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Survivor warns teens of breast cancer risks

March 19, 2002|BY ANDREA ROWLAND

Editor's Note: This is the second in a week-long series running during National Women's History Month recognizing women in the Tri-State area who make a difference in their communities.

WILLIAMSPORT - Kathy Brody's husband calls her strong-willed. It's an attribute that may have saved her life.

Brody, 43, of Williamsport, was diagnosed with advanced breast cancer on March 19, 1996. She had no family history of breast cancer and hadn't been feeling ill when she discovered the lump on her neck, she said.

But tests showed that the cancer had spread across her chest and to her left shoulder, underarm and neck. Her prognosis was grim, Brody said.

"There was a time when I didn't think I'd live to see my son go to high school. Now he's graduating," she said. "When I was diagnosed I decided I was going to do everything possible to survive. Being strong-willed has gotten me this far - I'm alive."

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Brody's cancer is considered "controlled," she said.

She underwent high-dose chemotherapy, an experimental bone marrow transplant and radiation treatments. She was so sick for two years that she didn't make it to breast cancer support group meetings until spring 1997, she said.

That's when she found the Hagerstown chapter of the Y-Me National Breast Cancer Organization - the group that gave her the understanding only fellow breast cancer survivors could, and sparked her passion for educating others about the deadly disease.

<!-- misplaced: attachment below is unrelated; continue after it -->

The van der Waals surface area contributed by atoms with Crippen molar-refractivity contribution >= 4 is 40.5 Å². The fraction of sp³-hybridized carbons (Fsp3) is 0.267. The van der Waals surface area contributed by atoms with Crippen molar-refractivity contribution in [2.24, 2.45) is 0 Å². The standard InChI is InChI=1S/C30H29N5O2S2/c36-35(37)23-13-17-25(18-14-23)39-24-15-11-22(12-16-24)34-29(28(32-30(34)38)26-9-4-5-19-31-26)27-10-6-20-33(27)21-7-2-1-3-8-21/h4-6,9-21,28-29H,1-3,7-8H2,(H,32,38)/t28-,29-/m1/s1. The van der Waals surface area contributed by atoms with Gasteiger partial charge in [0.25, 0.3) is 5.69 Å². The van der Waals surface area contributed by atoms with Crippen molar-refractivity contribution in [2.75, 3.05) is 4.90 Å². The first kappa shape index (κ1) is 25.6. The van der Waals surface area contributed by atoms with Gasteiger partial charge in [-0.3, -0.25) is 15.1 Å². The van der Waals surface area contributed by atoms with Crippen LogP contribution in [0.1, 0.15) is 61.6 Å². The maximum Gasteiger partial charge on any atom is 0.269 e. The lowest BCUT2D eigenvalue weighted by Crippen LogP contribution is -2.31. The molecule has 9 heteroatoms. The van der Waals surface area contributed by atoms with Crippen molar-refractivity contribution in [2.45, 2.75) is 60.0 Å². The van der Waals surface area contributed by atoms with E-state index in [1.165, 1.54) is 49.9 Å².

Brody has channeled the determination she showed while fighting for her life into a Y-Me program geared toward educating teenagers about breast cancer, she said.

The Y-Me Breast Cancer Teen Awareness and Education program, which was launched in 2000, encourages teenage girls to develop a lifelong habit of doing breast self-exams, Brody said.

"They're going to know their bodies far better than anybody else - even a doctor who examines them once a year - so if they feel something different when they get older, they'll know it," she said. "That can save their lives."

Brody speaks to teenagers at area schools, Girl Scout troops and civic group meetings, telling them about her own experience with breast cancer, giving them statistics about and warning signs of the disease, showing them a breast cancer video and answering their questions.

Brody also discusses breast cancer with adult women.

"You have to be a real proponent for yourself," she said. "You have to do the best you can to control your disease and your destiny."

To women diagnosed with the disease she stresses the importance of being educated about breast cancer, keeping a diary of test results and appointments and treatments, asking doctors many questions, seeking second and third opinions, clearing up questions about insurance coverage right away, and accepting support from friends and family.

The local Y-Me chapter hopes to present the teen breast cancer program in every high school in Washington County, Brody said.

"Everybody tells me how much they learn from it. I feel like I'm getting across to the people I talk to," Brody said. "Hopefully, I have made a difference."

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